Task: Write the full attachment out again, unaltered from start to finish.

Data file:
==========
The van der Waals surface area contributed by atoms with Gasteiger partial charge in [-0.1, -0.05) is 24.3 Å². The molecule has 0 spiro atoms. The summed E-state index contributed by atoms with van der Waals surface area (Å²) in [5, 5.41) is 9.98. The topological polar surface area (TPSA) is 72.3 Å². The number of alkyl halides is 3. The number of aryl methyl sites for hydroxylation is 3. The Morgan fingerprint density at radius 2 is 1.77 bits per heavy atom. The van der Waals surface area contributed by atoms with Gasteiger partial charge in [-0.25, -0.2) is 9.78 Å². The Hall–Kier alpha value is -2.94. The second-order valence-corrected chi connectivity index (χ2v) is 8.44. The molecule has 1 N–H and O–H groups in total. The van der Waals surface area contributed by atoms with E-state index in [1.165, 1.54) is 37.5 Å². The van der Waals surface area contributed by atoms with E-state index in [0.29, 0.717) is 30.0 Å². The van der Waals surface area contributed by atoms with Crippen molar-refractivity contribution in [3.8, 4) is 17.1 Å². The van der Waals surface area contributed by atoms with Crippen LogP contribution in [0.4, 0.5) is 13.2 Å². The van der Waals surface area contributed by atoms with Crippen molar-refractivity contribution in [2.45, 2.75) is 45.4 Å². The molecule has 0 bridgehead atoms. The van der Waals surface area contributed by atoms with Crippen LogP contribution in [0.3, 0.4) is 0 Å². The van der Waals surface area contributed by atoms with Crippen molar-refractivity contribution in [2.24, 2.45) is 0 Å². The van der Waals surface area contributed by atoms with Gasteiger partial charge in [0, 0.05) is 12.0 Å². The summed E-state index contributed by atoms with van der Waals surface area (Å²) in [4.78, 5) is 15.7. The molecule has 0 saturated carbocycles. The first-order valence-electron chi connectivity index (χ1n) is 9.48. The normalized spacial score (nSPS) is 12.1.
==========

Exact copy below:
The van der Waals surface area contributed by atoms with Gasteiger partial charge in [-0.1, -0.05) is 24.3 Å². The molecule has 0 spiro atoms. The summed E-state index contributed by atoms with van der Waals surface area (Å²) in [5, 5.41) is 9.98. The topological polar surface area (TPSA) is 72.3 Å². The number of alkyl halides is 3. The number of aryl methyl sites for hydroxylation is 3. The Morgan fingerprint density at radius 2 is 1.77 bits per heavy atom. The van der Waals surface area contributed by atoms with Gasteiger partial charge in [-0.25, -0.2) is 9.78 Å². The Hall–Kier alpha value is -2.94. The second-order valence-corrected chi connectivity index (χ2v) is 8.44. The molecule has 1 N–H and O–H groups in total. The van der Waals surface area contributed by atoms with E-state index in [1.165, 1.54) is 37.5 Å². The van der Waals surface area contributed by atoms with E-state index in [0.29, 0.717) is 30.0 Å². The van der Waals surface area contributed by atoms with Crippen molar-refractivity contribution in [3.8, 4) is 17.1 Å². The van der Waals surface area contributed by atoms with Crippen LogP contribution in [0.4, 0.5) is 13.2 Å². The van der Waals surface area contributed by atoms with Crippen molar-refractivity contribution in [2.45, 2.75) is 45.4 Å². The molecule has 0 bridgehead atoms. The van der Waals surface area contributed by atoms with Crippen LogP contribution in [0.3, 0.4) is 0 Å². The van der Waals surface area contributed by atoms with Crippen molar-refractivity contribution in [2.24, 2.45) is 0 Å². The van der Waals surface area contributed by atoms with Gasteiger partial charge in [0, 0.05) is 12.0 Å². The summed E-state index contributed by atoms with van der Waals surface area (Å²) in [4.78, 5) is 15.7. The molecule has 0 saturated carbocycles. The first-order valence-electron chi connectivity index (χ1n) is 9.48. The normalized spacial score (nSPS) is 12.1.